The international migration of Asians to the United States made them the fastest growing segment of the population says a report from the U.S. Census Bureau. The report also found that the nation is moving closer to becoming majority nonwhite.
The Bureau announced today that the U.S. Asian population rose by 530,000, or 2.9 percent, in the preceding year, to 18.9 million, according to the Census Bureau’s annual population estimates. More than 60 percent of this growth in the Asian population came from international migration.
By comparison, the Hispanic population grew by 2.2 percent, or more than 1.1 million, to just over 53 million in 2012. The Hispanic population growth was fueled primarily by natural increase (births minus deaths), which accounted for 76 percent of Hispanic population change. Hispanics remain our nation’s second largest race or ethnic group (behind non-Hispanic whites), representing about 17 percent of the total population.
These statistics are part of a set of annual population estimates released today by race, Hispanic origin, age and sex. They examine population change for these groups nationally, as well as within all states and counties, between July 1, 2011, and July 1, 2012. Also released were population estimates for Puerto Rico and its municipios by age and sex.
“Asians and Hispanics have long been among our nation’s fastest-growing race or ethnic groups,” noted Thomas Mesenbourg, the Census Bureau’s acting director.
Native Hawaiians and Other Pacific Islanders (climbing 2.2 percent to about 1.4 million), American Indians and Alaska Natives (rising 1.5 percent to a little over 6.3 million), and blacks or African-Americans (increasing 1.3 percent to 44.5 million) followed Asians and Hispanics in percentage growth rates.
Six More Counties Become Majority-Minority
The nation’s total minority population increased by 1.9 percent and was 116 million, or 37 percent, of the total population in July 2012. (The minority population includes people in any category other than non-Hispanic white alone.) More than 11 percent (353) of the nation’s 3,143 counties were majority-minority as of July 1, 2012. Six of these counties became majority-minority populations since July 1, 2011: Mecklenburg, N.C. (Charlotte); Cherokee, Okla.; Texas, Okla.; Bell, Texas; Hockley, Texas; and Terrell, Texas.
The population of children younger than 5 is close to becoming majority-minority nationally, standing at 49.9 percent minority in 2012.
“The proportion of young children that is minority has been increasing since the 2010 Census and if this proportional growth continues, we expect that the crossover to majority-minority for this group will occur within the next couple of years,” Mesenbourg said.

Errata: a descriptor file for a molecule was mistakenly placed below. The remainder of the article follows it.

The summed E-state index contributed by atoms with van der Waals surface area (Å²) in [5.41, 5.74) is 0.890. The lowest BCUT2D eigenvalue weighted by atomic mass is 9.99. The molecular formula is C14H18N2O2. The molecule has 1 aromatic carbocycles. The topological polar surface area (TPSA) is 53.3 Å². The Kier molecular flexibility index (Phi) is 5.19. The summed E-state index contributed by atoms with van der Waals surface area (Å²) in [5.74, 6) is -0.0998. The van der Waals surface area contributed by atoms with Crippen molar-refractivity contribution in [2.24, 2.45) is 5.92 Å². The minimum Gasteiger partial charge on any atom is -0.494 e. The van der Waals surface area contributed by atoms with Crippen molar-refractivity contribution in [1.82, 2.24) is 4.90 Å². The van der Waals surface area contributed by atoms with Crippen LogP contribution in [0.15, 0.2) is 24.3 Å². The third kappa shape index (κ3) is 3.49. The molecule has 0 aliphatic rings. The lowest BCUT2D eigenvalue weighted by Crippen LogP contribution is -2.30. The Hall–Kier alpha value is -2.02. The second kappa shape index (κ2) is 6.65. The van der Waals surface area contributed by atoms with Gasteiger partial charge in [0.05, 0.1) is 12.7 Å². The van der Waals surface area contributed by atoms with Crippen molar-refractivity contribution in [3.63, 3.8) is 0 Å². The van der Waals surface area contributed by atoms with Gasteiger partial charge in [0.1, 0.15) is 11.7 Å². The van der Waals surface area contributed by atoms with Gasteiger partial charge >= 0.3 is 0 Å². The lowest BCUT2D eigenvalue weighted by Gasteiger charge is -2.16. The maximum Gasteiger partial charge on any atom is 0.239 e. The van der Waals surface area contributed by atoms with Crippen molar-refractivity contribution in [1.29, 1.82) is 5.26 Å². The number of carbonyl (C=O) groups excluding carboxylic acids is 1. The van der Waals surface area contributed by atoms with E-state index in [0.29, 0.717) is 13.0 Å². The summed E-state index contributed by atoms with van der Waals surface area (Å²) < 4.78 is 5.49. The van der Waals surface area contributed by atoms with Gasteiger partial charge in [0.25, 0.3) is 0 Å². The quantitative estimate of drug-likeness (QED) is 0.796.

Nation Ages, But Some Parts Become Younger
The nation’s median age climbed to 37.4 years in 2012, up from 37.3 one year earlier. There were some areas of the country, however, that became younger over the period. Six states experienced a decline in median age, led by North Dakota, where it fell by 0.5 years, from
36.6 to 36.1. The other states or equivalents with a drop in median age were Hawaii, Alaska, the District of Columbia, Kansas and Oklahoma. Likewise, median age declined for 382 counties, with Williams, N.D., experiencing the largest decrease, 1.7 years, from 36.6 to 34.9.
In 2012, there was a greater than 13-year difference between the states with the highest median age (Maine at 43.5) and lowest (Utah at 30.0). Among counties, the contrast is far more stark: about two generations. Sumter, Fla., with a median age of 64.8, stood at one extreme, and Madison, Idaho, at 23.0, was at the other. There were 53 counties where the median age was greater than 50, and 68 counties where it was less than 30.
Highlights for each race group and Hispanics, as well as minorities as a whole, age groups, and both sexes, at the national, state and county levels follow:
American Indians and Alaska Natives
Native Hawaiians and Other Pacific Islanders
Non-Hispanic White Alone
Unless otherwise specified, the statistics refer to the population who reported a race alone or in combination with one or more races. Censuses and surveys permit respondents to select more than one race; consequently people may be one race or a combination of races. The detailed tables show statistics for the resident population by “race alone” and “race alone or in combination.”
The federal government treats Hispanic origin and race as separate and distinct concepts. In surveys and censuses, separate questions are asked on Hispanic origin and race. The question on Hispanic origin asks respondents if they are of Hispanic, Latino or Spanish origin. Starting with the 2000 Census, the question on race asked respondents to report the race or races they consider themselves to be. Hispanics may be of any race. Responses of
“Some Other Race” from the 2010 Census are modified in these estimates. This results in differences between the population for specific race categories shown for the 2010 Census population in this release versus those in the original 2010 Census data.